Steamboat City Council narrows potential sports barn locations to 2 options |

Steamboat City Council narrows potential sports barn locations to 2 options

A rendering of the proposed Steamboat Springs Sports Barn project. (Courtesy image)

At their Tuesday meeting, Steamboat Springs City Council members agreed they wanted to move forward on the construction of an indoor sports barn but shared differing opinions on where the barn should be constructed. Council President Jason Lacy recused himself from the discussion because of a conflict of interest.

When the idea was first proposed, council members considered 10 locations, then narrowed them down to Whistler Park, Bear River Park and Howelsen Park. During Tuesday’s discussion, council members officially ruled out Whistler, claiming it is already too crowded, and the community values its use as an area for dogs.

“I personally will run the campaign against (Whistler Park), and I think I’ll be joined by Steamboat Digs Dogs,” said council member Sonja Macys.

The proposed site of a new sports barn at Bear River Park on Steamboat’s west side. (Courtesy image)

Council members Lisel Petis and Robin Crossan argued in favor of Howelsen because it is centrally located, and there are other sporting options at the park. However, both council members agreed it would be difficult to put more parking at Howelsen, and they did not want to create more traffic on Lincoln Avenue.

“Where are we going to put all of these people?” Crossan asked. “Howelsen is the right choice to keep everything in one spot, but we don’t need more cars going down Lincoln, coming across the Fifth Street bridge and not having the parking for it.”

Crossan said she also liked the Bear River Park option, because of its proximity to the future Sleeping Giant School and the lack of options for recreation on the west side of town.

“It’s accessible, and there will be a lot more room for parking,” Crossan said. “This could be a super cool thing to do where we have more outdoor areas.”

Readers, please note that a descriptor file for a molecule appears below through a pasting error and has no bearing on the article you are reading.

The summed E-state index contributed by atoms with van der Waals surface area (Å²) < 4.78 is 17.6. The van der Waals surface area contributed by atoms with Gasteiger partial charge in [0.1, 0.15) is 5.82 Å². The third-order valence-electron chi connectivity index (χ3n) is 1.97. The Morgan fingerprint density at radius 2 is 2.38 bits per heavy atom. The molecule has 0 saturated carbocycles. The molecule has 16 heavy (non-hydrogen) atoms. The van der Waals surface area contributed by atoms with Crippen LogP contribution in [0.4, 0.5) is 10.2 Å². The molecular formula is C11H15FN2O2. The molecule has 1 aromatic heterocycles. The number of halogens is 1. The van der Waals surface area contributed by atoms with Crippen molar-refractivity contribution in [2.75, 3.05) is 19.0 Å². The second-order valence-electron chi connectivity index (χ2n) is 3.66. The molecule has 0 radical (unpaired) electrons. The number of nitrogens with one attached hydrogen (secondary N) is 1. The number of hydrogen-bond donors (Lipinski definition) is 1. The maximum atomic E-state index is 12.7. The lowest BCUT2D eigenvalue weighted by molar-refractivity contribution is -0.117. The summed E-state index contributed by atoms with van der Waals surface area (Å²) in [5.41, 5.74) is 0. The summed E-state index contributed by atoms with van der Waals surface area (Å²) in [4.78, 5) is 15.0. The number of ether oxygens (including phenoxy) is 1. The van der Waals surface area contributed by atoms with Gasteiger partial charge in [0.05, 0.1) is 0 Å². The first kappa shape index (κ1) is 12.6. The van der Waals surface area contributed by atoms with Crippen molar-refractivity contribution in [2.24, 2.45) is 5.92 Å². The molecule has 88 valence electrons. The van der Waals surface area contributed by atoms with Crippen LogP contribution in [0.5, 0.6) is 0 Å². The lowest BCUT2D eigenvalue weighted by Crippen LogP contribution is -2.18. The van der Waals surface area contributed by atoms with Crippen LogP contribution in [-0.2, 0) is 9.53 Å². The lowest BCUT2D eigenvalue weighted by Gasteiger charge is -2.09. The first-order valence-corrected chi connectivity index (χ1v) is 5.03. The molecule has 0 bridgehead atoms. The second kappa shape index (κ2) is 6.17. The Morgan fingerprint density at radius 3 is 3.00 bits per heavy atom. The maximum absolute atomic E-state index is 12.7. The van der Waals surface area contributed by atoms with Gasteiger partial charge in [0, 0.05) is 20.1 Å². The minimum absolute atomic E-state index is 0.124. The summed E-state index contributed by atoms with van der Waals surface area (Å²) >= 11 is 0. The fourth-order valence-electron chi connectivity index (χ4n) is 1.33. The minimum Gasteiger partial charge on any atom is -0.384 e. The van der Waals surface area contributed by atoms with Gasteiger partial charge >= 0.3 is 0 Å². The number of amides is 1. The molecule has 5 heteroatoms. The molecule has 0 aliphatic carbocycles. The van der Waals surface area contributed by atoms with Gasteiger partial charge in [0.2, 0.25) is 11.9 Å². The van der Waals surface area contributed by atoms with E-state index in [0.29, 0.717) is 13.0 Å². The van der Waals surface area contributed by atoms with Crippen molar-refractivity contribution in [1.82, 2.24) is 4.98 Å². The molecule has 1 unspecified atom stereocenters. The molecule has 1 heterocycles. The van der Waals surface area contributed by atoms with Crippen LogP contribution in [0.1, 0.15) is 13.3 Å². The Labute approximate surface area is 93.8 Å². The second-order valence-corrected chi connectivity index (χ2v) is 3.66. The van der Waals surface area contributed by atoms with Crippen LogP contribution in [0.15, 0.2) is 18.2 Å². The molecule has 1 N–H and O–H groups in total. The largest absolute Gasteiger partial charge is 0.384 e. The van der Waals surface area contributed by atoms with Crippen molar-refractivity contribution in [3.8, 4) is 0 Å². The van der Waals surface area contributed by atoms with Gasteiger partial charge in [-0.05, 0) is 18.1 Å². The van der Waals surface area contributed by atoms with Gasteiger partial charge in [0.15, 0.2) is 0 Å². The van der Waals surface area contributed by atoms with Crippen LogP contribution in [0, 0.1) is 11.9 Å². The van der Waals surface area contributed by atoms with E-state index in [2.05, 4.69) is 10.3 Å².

Whichever option council chooses, the Parks and Recreation Department and Steamboat Sports Barn, a private nonprofit heading the initiative for the facility, will have to complete a study assessing parking, traffic and open space impacts.

Macys said while Bear River Park has the advantage of being less crowded and bringing more people to the west side, the park sits on a former wetland, which Macys said she was concerned about.

“We’re losing open space,” Macys said. “I think we have a disproportionate emphasis on developed recreation in our parks, and I would like to see more of an emphasis on open space.”

Leon Rinck, Steamboat Sports Barn president, originally proposed the facility be primarily used by sports teams, with limited space for other residents.

While council members shared varying views on where the park should go, all six agreed on one principle: If the park is going to be built on taxpayer-funded city land, it should be accessible to community residents who are not involved in an official organization.

“You’re suggesting having taxpayer dollars being used for private use, and I can’t support something like that unless there is a very hard window of opportunity for people in the public to come and use that facility,” said council member Heather Sloop. “Public land should be for the public.”

Seven residents involved in community sports spoke during the public comment portion of the meeting, emphasizing that no matter where the council chooses to put the building, such a facility is desperately needed in Steamboat, as indoor sports teams have nowhere to play except at their schools.

“We want an opportunity for our kids to play the sport that they love year round,” said Joey Rind, a Steamboat Springs Youth Soccer Association coach. “Please invest in our youth. They deserve our support.”

Others who spoke said the facility was vital to providing equitable opportunities for youth in Routt County, particularly those outside of Steamboat.

“A facility like this would make our community more inclusive,” said Angelica Salinas, an Oak Creek resident and coaching director for Whiteout Volleyball Club. “All of the indoor sports we represent have a low barrier financially, especially compared to outdoor sports like skiing and riding.”

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